How do we successfully engage Chinese consumers? I spoke to a good friend and China veteran Ben McMillan for some tips. Ben spent 10 years in China, photographing China’s explosive growth story and set up his own media production company, Beijing Photospace. BPS went on to become one of the leading production houses in China, supporting clients such as American Vogue, Sony Pictures and Mercedes.
1) Tell us about your fascinating business, journalist and photography background! How do they help you understand how to engage with Chinese consumers?
Well those are different disciplines and experiences, and they’ve given me a very rounded exposure to China. On photography first, a picture speaks a thousand words and to take one for a Chinese advertiser, or commercial client, by definition requires successfully meeting their expectations. But the thing with photography is you don’t get things like a scale drawing, or a precise model for the product you deliver. Instead you have to connect with your client’s vision and understanding of their whole brand and customer base. So it’s a super direct exposure to the world and aesthetic view of the culture from which your client is from. And in my case that helped me learn a great deal about China.
Journalism also had great relevance to photography and business in China because so much of the standard support you get in London – access to locations like a roof top, processes in place to get permits to shoot – just don’t exist there. So you have to draw on other skills. Finding out processes and passing tests and making connections. As for setting up a business in China, again it teaches you an awful lot about a culture and community. And that’s what consumers are! Many expats live in China but most inhabit exclusive, gated compound homes and their office and a bunch of plane and hotel interiors. That’s really different from drawing the story of a culture out of people, from all levels of society, and in all kinds of locations. In their comfort zone not yours … eye to eye.
2) You said it’s important to understand how the UK is perceived in order to engage Chinese consumers successfully, why is that?
National identity really matters in marketing into any community. Think of the Marlboro Man back in the eighties and nineties. The rugged cowboy who smoked Marlboro cigarettes. In one image the product was entirely wrapped up in a range of positive brand messages about the USA that people could immediately understand. Space, bravery, freedom, manliness … conquering the American West and so on. It was aspirational and worked because the audience in the west had grown up watching cowboy movies. So we could connect all those dots ourselves, in a heartbeat.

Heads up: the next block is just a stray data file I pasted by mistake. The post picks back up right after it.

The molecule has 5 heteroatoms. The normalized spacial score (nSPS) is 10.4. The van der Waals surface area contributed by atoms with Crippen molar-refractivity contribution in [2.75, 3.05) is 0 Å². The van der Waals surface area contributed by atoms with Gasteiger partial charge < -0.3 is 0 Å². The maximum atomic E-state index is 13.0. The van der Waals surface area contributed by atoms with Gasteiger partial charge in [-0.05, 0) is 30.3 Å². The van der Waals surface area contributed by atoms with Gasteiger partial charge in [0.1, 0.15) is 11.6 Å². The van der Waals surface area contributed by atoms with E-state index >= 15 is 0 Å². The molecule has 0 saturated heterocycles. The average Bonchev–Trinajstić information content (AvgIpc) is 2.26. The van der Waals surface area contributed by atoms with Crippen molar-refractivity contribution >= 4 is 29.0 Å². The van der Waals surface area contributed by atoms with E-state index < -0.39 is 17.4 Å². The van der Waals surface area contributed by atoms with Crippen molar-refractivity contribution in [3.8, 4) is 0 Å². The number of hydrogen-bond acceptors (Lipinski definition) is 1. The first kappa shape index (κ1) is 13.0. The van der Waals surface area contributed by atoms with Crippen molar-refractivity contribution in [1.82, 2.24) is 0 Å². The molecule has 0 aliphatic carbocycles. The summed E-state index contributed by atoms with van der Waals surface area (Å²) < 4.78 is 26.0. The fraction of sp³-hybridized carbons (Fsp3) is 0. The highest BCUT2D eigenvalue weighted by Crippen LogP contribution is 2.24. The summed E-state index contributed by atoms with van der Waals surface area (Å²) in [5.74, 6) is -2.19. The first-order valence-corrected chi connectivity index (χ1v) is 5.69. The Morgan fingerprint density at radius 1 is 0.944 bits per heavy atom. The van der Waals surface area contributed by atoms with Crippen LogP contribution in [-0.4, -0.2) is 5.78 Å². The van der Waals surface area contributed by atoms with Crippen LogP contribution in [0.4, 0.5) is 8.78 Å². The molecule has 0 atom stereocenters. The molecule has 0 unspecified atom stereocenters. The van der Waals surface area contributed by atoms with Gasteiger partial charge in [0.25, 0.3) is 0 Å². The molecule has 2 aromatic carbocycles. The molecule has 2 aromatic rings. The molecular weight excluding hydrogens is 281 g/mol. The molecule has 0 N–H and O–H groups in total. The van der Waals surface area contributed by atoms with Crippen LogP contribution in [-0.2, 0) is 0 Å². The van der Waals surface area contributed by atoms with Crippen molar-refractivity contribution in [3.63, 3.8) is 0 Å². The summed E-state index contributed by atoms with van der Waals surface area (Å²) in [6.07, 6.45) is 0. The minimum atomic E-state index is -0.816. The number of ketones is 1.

So with UK, the question is … what dots do Chinese consumers connect about the UK in a heartbeat?
Is there an entry point of cultural understanding you can link your product to that will resonate? And if there isn’t, or if there’s a less desirable association about the culture from which you come, how can you rebalance that? How can you reinvent?
I’ll address this further in the talk but I appreciate a response to that might be, ‘why try to link a product to a national identity at all’? A washing machine is a washing machine, and paint is a paint. Why should it matter to the consumer where products come from? But in many ways I don’t think that’s the case with China.
In China, every interaction with everyone and everything is defined by national identity.
Every taxi driver wants to know where you’re from, and they process that information against how you act, appear and past cases they’ve known. And if they can, every market seller will try and sell a product on the back of where it’s made. And usually … not China!
And up to a macro level, China as a state commissions foreign expertise in every major industrial field in order to learn from them, and nations have been partnered, or not, due to very specific historic frameworks and modes of perception. In the case of the UK, the Chinese business world associates us with good management, law, finance, education and personal investment, especially property.
But Chinese consumers have a hard time putting their finger on what the UK is good at.
They like the premiership football league, for example, but know it’s full of foreign players. Whereas by comparison, Germany is clearly identified with strong leadership and good manufacturing, especially cars. And their football team knows how to win! So it adds up. Equally with the USA … movies communicate so much about technology and a fast-paced, can-do society…buildings are shiny and modern. Whereas Britain, with the royal parades, neo-gothic houses of parliament and movies about butlers and Duchesses … we make the UK look so conservative, while in reality, with pop music, fashion, art, F1, defence, computer gaming … the UK is anything but!
We have so much to offer so it’s worth understanding those domestic perceptions before you spend money trying to tackle them, or in other cases, leverage them.
3) What are the 3 common perceptions, or misconceptions about the China market as you see it from your own experience?
China is much larger than the whole EU and just as diverse, so the first common perception, or misconception, is that China is one market. On the surface it is, in regulatory terms … but even that’s a stretch.
The reality of China is that the provinces are far more autonomous and independent than outsiders appreciate.